By Stan Purdum
I recently read Dr. Gabe Mirkin’s article “Late Afternoon Exercise Helps to Control Blood Sugar, Cholesterol and Triglycerides” in last week’s RBR newsletter. I don’t have his medical insight, but I wonder if the research he cited connects with something I discovered several years ago about cycling in the late afternoon.
Most of us realize that our energy peaks and plummets throughout each day. When we talk about being a “morning person” or a “night person,” we are referring to our “circadian rhythm.”
In the fourth century B.C., a man named Androsthenes, who was a scribe to Alexander the Great, traveled with Alexander and his army to India. While on that march, Androsthenes noted that the leaves of certain trees opened during the day and closed at night, and he made notes about that in his records of the military campaign. Of course, he didn’t know why the phenomenon happened, but science has since explained the mechanisms involved. In some plants, the movements are brought about by fluids moving in special joints called pulvini. In other plants, such as tomatoes and cotton, movement is caused by alternating growth of the upper and lower part of the leaves.
Scientists call these changes that repeat in 24-hour cycles “circadian rhythms.” and they speak of plants as having “biological clocks.” Researchers have since concluded that such cycles are not limited to plants. In fact, in 1999, a team of Massachusetts General Hospital scientists discovered that the same genetic machinery that controls the inner movements of plants’ “clocks” may drive the basic rhythms of the human body — the rise and fall of body temperature, blood pressure, hormones and the sleep-wake cycle. One possible benefit of such research may be help for people who have trouble sleeping.
And morning and night are not the only hills and valleys in a 24-hour period. Lots of us have a low-energy time in the hour right after lunch or right before supper. In my case, I have long known that the time around 4 o’clock in the afternoon tends to be a slump for me. After I eat supper, I usually get a second wind, but that hour or so before supper is seldom my most productive.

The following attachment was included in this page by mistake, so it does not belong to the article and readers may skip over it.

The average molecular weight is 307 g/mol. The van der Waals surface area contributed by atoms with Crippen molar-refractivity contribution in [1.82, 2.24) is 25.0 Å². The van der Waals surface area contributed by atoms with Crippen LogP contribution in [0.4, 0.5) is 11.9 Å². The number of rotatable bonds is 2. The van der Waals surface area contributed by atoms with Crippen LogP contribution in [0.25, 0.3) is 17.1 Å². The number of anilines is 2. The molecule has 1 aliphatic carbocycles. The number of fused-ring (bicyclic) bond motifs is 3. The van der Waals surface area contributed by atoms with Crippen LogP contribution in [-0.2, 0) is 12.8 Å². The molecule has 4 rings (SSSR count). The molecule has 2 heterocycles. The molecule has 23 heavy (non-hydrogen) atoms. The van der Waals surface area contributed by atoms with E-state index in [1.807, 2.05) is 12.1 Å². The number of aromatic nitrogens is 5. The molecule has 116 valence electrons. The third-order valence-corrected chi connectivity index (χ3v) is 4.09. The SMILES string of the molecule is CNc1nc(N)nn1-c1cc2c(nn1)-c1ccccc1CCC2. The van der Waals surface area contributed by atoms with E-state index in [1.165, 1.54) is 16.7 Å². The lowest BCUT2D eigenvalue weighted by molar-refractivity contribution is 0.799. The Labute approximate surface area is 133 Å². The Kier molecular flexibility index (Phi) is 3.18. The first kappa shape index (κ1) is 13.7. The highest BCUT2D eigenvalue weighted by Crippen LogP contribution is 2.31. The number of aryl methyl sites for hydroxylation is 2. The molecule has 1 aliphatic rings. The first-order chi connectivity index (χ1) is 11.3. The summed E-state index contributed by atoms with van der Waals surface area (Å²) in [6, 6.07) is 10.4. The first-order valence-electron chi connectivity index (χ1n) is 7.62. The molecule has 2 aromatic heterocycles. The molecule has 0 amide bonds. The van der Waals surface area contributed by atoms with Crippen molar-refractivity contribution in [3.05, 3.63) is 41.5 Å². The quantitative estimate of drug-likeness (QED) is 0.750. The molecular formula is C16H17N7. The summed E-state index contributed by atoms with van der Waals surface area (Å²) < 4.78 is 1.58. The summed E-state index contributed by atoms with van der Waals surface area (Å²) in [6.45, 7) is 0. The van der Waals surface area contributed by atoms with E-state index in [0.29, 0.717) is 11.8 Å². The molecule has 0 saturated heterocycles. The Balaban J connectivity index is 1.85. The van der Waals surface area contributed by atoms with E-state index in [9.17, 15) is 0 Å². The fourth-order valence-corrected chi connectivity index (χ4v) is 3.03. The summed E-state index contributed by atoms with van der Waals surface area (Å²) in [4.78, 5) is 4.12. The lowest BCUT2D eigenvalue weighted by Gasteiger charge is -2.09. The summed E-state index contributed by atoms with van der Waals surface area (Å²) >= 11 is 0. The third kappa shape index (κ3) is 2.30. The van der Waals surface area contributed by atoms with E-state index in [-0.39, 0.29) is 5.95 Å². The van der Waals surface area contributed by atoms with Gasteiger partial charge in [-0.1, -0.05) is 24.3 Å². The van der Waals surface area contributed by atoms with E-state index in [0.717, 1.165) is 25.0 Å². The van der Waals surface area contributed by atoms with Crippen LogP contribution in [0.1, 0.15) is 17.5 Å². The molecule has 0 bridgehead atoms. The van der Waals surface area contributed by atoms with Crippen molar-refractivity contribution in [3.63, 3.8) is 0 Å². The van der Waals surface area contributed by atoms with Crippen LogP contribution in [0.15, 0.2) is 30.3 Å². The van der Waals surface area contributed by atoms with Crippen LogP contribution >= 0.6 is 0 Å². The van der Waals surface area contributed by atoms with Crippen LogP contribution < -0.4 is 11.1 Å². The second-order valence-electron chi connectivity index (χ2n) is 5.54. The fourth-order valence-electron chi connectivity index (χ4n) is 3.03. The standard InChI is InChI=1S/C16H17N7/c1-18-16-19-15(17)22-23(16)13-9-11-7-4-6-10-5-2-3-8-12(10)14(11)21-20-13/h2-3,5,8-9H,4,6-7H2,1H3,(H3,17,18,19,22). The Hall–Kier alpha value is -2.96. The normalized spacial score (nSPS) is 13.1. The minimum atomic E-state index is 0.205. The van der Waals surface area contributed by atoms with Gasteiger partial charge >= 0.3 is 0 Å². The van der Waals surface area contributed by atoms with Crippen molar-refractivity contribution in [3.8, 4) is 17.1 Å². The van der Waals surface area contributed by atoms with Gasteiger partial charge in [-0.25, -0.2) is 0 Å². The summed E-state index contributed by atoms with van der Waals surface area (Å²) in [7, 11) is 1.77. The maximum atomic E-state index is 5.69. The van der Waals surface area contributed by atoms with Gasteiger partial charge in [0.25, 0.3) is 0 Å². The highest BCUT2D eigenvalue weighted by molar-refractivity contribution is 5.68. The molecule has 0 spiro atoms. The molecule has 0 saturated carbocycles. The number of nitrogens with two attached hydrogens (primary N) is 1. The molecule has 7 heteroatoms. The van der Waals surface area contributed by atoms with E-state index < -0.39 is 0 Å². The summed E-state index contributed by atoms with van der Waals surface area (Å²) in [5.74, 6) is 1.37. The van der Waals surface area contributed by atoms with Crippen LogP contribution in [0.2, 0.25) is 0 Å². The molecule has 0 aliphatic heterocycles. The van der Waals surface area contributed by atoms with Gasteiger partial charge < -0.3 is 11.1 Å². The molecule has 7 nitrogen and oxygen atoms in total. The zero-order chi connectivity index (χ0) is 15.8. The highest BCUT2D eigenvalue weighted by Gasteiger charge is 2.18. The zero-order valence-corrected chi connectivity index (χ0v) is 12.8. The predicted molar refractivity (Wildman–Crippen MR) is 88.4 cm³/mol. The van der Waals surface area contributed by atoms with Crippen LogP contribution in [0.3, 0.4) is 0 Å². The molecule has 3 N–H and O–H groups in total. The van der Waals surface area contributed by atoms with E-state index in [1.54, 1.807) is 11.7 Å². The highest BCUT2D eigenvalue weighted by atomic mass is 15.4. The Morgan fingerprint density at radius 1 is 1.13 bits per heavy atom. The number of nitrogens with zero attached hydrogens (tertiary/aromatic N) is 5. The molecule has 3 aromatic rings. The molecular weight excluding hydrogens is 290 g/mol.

In fact, at my last job where I worked for someone other than myself, I tried to persuade the owner to let me work 7 to 4 instead of their regular 8 to 5 hours, knowing that would fit my daily rhythm better. He wasn’t willing to do that, but I think it would have been to his advantage, for those early hours are golden for me, and I accomplish very little when chained to a desk between 4 and 5 p.m.
I even notice that if there’s going to be time in the day when I feel gloomy, it’s likely to be around the 4 p.m. hour (especially in winter when daylight is already beginning to fade at 4). As a result, at that time of day, I try not to make decisions any more important than what to have for supper.
From about the sixth century A.D. onward, monks living in monasteries practiced a schedule of prayers called the Divine Office or the Liturgy of the Hours. It refers to set times for praying throughout the day, with specific psalms, hymns and prayers to be used at each time. While there are some variations, there are generally seven set prayer times with the earliest, called “Matins,” occurring at 2 a.m. This is followed by “Lauds” at 5 a.m. and others throughout the day. The office for late afternoon, the ninth hour, was called “None” (Latin: Nona, “Ninth”). In the Middle Ages, a writer named Amalarius explained how, like the sun that begins to sink on the horizon at the hour of None, the human spirit tends to lower itself also, making mortals more open to temptation. In the theology of that age, Amalarius said that late afternoon was a time demons particularly selected to tempt humans. The hymns and prayers of None were one way of combating the demons.
I don’t know about that, but I discovered that my circadian slump time is an excellent time of day to ride my bicycle.
I am self-employed and can set my own work schedule. In the first months I was on my own, I often knocked off about 4 p.m., glad for the freedom to take a brief nap or simply to vegetate.
But one day, I decided to ride my bike instead. I have a 10-mile route l near my home, and that day, I went out and rode it. The next day I did the same thing, about the same time, and I continued to do so several days each week.
I found that for me, riding replaced the need for a nap. I returned from the ride refreshed, invigorated and ready to re-enter the continuing activities of the day. And devoting the energy low-point of my day to cycling had a good effect on my cycling endurance, speed, weekly mileage count and even on my weight, and now, according to Mirkin, there may be some longer-term health benefits as well.
Hmmm. Banishing the demons of low endurance, slow speed and too much weight, while gaining health benefits. Maybe those ancient monks were on to something.
Stan Purdum has ridden several long-distance bike trips, including an across-America ride recounted in his book Roll Around Heaven All Day, and a trek on U.S. 62, from Niagara Falls, New York, to El Paso, Texas, the subject of his book Playing in Traffic. Stan, a freelance writer and editor, lives in Ohio. See more at www.StanPurdum.com.
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